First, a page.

Wednesday, May 30, 2018

Barometer Rising by Hugh MacLennan

Disaster in Nova Scotia
Canadian author Hugh MacLennan’s 1941 book Barometer Rising is a historical novel focusing on the Halifax Explosion of 1917. During World War I, Halifax served as an important seaport for shipping supplies to the war effort in Europe. As the result of an accidental collision, a French munitions ship blew up in Halifax harbor, leveling entire neighborhoods and killing approximately 2000 people. MacLennan, who grew up in Halifax, experienced the event as a young boy.

The novel opens a few days before the disaster. A soldier returns to Halifax after having been wounded in France. He faces a court martial for disobeying an order on the battlefield, and has returned home to seek out other men from his unit who might clear his name. His nemesis and former commanding officer, Colonel Geoffrey Wain, runs a shipbuilding company in Halifax, where Penelope Wain, the colonel’s daughter, works as a ship designer. She previously had a love affair with the soldier in question, but has since begun a relationship with another former member of his battalion. All parties are caught unawares when disaster strikes.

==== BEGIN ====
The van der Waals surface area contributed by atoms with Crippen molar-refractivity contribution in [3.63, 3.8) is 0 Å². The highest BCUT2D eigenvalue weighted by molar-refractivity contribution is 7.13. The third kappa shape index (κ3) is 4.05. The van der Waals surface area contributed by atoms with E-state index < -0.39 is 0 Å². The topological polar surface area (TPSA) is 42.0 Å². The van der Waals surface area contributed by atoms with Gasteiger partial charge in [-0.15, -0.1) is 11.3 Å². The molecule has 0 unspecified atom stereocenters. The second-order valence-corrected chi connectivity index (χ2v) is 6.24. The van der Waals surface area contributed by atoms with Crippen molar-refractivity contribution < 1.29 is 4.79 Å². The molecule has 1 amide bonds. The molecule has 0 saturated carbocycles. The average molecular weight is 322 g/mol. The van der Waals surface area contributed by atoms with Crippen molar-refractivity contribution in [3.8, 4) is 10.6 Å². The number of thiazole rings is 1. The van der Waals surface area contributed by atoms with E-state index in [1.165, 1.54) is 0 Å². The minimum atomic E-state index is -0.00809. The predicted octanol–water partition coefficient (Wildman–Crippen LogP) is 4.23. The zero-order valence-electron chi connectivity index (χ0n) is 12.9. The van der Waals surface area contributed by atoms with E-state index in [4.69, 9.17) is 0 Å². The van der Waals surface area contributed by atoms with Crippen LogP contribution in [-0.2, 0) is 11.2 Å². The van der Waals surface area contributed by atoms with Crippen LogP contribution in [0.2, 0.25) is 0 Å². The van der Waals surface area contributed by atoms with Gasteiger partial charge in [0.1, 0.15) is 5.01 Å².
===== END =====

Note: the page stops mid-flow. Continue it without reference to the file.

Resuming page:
MacLennan is definitely a writer of great literary talent. Though he approaches World War I from a totally different perspective, some passages are reminiscent of Ernest Hemingway’s A Farewell to Arms. On the other hand, the court martial and love triangle storylines get a little melodramatic at times, like something one might find in a war novel by Pearl S. Buck or James Michener. Oddly enough, what the plot of Barometer Rising really calls to mind are those disaster movies of the 1970s, like Airport or The Towering Inferno. Three quarters of the book is spent establishing intrigue and romance, when what the reader is really waiting for is the disaster, at which point all bets are off and the intrigue and romance take a back seat to survival. When MacLennan does finally depict the disaster, it is a tour de force of gripping realism. I knew nothing about the Halifax Explosion beforehand, but reading this book has given me not only a firm grasp of the factual events but also a visceral understanding of the sheer horror of the catastrophe.